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Reconstructing the great recession
This paper evaluates the role of the construction sector in accounting for the performance of the U.S. economy before, during and after the Great Recession. We use input-output analysis to evaluate its linkages with the rest of the economy and measure the transmission of its demand shocks to the overall economy. Such effects are quantified by means of a dynamic multi-sector model parameterized to reproduce the boom-bust dynamics of employment in construction during 2000-13. The model suggests that the interlinkages account for a large share of the actual changes in aggregate employment and ...
Mortgage Borrowing and the Boom-Bust Cycle in Consumption and Residential Investment
This paper studies the transmission of the major shocks in the U.S. housing market in the 2000s to consumption and residential investment. Using geographically disaggregated data, I show that residential investment is more responsive to these shocks than consumption, as measured by elasticities and the implied contributions to GDP growth. I develop a structural life-cycle model featuring multiple types of housing investment to understand the large responses of residential investment. Consistent with the microdata, the model generates lumpy debt accumulation, lumpy housing investment and a ...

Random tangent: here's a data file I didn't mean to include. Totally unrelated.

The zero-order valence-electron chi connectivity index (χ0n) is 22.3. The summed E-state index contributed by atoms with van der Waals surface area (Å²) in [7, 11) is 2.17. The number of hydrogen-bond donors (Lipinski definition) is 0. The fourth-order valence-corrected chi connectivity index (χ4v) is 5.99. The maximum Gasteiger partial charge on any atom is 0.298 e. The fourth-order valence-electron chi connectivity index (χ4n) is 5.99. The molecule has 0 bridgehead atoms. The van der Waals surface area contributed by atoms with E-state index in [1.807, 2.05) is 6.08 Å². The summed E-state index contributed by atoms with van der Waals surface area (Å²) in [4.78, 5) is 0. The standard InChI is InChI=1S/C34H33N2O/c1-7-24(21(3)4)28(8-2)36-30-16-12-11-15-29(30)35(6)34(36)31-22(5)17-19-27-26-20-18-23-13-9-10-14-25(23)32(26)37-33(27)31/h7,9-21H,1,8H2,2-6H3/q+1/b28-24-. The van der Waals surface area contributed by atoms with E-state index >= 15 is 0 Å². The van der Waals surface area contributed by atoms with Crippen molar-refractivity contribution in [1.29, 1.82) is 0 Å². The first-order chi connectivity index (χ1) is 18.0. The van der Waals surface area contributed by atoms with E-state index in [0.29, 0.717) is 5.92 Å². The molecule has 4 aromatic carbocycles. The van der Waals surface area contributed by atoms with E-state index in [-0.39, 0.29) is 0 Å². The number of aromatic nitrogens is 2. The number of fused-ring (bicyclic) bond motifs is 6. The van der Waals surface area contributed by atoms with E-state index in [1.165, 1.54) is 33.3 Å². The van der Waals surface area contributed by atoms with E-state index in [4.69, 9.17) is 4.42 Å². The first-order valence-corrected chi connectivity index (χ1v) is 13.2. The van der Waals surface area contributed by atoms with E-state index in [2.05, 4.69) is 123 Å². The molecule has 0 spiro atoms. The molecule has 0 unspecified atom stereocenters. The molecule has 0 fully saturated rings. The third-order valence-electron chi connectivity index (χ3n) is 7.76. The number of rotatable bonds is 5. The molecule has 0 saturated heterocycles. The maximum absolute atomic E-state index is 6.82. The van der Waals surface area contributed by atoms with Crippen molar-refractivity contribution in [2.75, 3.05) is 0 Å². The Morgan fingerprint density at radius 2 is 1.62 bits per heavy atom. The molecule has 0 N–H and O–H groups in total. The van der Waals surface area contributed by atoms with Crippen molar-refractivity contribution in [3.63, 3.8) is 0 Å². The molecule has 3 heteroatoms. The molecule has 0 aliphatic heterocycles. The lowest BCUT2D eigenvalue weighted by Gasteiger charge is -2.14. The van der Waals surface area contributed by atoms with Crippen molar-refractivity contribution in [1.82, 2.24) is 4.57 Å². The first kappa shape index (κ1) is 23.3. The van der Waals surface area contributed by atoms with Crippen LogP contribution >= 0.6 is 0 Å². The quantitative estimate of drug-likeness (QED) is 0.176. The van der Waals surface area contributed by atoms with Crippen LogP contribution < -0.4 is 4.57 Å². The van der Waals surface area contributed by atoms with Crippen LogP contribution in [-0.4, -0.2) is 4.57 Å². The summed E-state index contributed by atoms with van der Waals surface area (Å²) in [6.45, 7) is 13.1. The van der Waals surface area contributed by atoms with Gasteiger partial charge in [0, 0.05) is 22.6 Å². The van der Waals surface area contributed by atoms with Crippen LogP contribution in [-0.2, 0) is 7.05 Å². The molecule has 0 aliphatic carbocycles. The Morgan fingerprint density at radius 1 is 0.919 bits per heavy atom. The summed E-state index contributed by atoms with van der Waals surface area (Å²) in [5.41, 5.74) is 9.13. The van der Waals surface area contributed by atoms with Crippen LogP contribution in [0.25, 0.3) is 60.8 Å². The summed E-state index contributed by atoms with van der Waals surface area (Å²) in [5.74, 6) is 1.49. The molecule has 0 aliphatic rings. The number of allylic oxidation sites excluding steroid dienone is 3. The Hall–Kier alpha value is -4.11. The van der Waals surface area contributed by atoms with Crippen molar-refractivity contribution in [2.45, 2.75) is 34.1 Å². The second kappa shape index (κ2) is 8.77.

Monetary Policy, Residential Investment, and Search Frictions: An Empirical and Theoretical Synthesis
Using a factor-augmented vector autoregression (FAVAR), this paper shows that residential investment contributes substantially to GDP following monetary policy shocks. Further, it shows that the number of new housing units built, not changes in the sizes of existing or new housing units, drives residential investment fluctuations. Motivated by these results, this paper develops a dynamic stochastic general equilibrium (DSGE) model where houses are built in discrete units and traded through searching and matching. The search frictions transmit shocks to housing construction, making them ...